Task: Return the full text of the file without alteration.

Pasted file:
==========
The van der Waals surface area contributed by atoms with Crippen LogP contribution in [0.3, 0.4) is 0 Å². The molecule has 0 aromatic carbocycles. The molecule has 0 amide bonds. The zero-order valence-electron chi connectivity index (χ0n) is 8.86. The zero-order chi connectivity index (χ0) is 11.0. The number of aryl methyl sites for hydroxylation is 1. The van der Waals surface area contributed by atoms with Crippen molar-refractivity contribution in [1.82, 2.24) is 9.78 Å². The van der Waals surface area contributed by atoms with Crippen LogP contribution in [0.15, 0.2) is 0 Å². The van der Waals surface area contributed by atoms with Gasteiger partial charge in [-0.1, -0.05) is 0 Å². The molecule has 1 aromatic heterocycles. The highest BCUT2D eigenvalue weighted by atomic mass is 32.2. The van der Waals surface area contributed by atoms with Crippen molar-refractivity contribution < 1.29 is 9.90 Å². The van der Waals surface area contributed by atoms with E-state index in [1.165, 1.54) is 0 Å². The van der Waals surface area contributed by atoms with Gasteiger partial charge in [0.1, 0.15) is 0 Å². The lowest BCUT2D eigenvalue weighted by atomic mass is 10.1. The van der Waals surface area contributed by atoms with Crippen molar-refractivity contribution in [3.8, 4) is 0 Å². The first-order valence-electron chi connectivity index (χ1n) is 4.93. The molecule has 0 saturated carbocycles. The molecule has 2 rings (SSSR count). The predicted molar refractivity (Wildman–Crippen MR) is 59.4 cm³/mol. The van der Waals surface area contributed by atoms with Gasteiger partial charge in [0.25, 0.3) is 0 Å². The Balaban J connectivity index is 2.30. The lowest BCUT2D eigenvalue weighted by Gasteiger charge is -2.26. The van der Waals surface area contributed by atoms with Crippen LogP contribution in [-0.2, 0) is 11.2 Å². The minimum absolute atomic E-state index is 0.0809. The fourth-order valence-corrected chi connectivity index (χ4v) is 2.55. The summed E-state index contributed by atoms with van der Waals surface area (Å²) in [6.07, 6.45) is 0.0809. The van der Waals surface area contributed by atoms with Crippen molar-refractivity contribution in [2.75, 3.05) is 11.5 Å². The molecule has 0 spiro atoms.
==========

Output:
The van der Waals surface area contributed by atoms with Crippen LogP contribution in [0.3, 0.4) is 0 Å². The molecule has 0 aromatic carbocycles. The molecule has 0 amide bonds. The zero-order valence-electron chi connectivity index (χ0n) is 8.86. The zero-order chi connectivity index (χ0) is 11.0. The number of aryl methyl sites for hydroxylation is 1. The van der Waals surface area contributed by atoms with Crippen molar-refractivity contribution in [1.82, 2.24) is 9.78 Å². The van der Waals surface area contributed by atoms with Crippen LogP contribution in [0.15, 0.2) is 0 Å². The van der Waals surface area contributed by atoms with Gasteiger partial charge in [-0.1, -0.05) is 0 Å². The molecule has 1 aromatic heterocycles. The highest BCUT2D eigenvalue weighted by atomic mass is 32.2. The van der Waals surface area contributed by atoms with Crippen molar-refractivity contribution < 1.29 is 9.90 Å². The van der Waals surface area contributed by atoms with E-state index in [1.165, 1.54) is 0 Å². The van der Waals surface area contributed by atoms with Gasteiger partial charge in [0.1, 0.15) is 0 Å². The lowest BCUT2D eigenvalue weighted by atomic mass is 10.1. The van der Waals surface area contributed by atoms with Crippen molar-refractivity contribution in [3.8, 4) is 0 Å². The first-order valence-electron chi connectivity index (χ1n) is 4.93. The molecule has 0 saturated carbocycles. The molecule has 2 rings (SSSR count). The predicted molar refractivity (Wildman–Crippen MR) is 59.4 cm³/mol. The van der Waals surface area contributed by atoms with Gasteiger partial charge in [0.25, 0.3) is 0 Å². The Balaban J connectivity index is 2.30. The lowest BCUT2D eigenvalue weighted by Gasteiger charge is -2.26. The van der Waals surface area contributed by atoms with Crippen LogP contribution in [-0.2, 0) is 11.2 Å². The minimum absolute atomic E-state index is 0.0809. The fourth-order valence-corrected chi connectivity index (χ4v) is 2.55. The summed E-state index contributed by atoms with van der Waals surface area (Å²) in [6.07, 6.45) is 0.0809. The van der Waals surface area contributed by atoms with Crippen molar-refractivity contribution in [2.75, 3.05) is 11.5 Å². The molecule has 0 spiro atoms.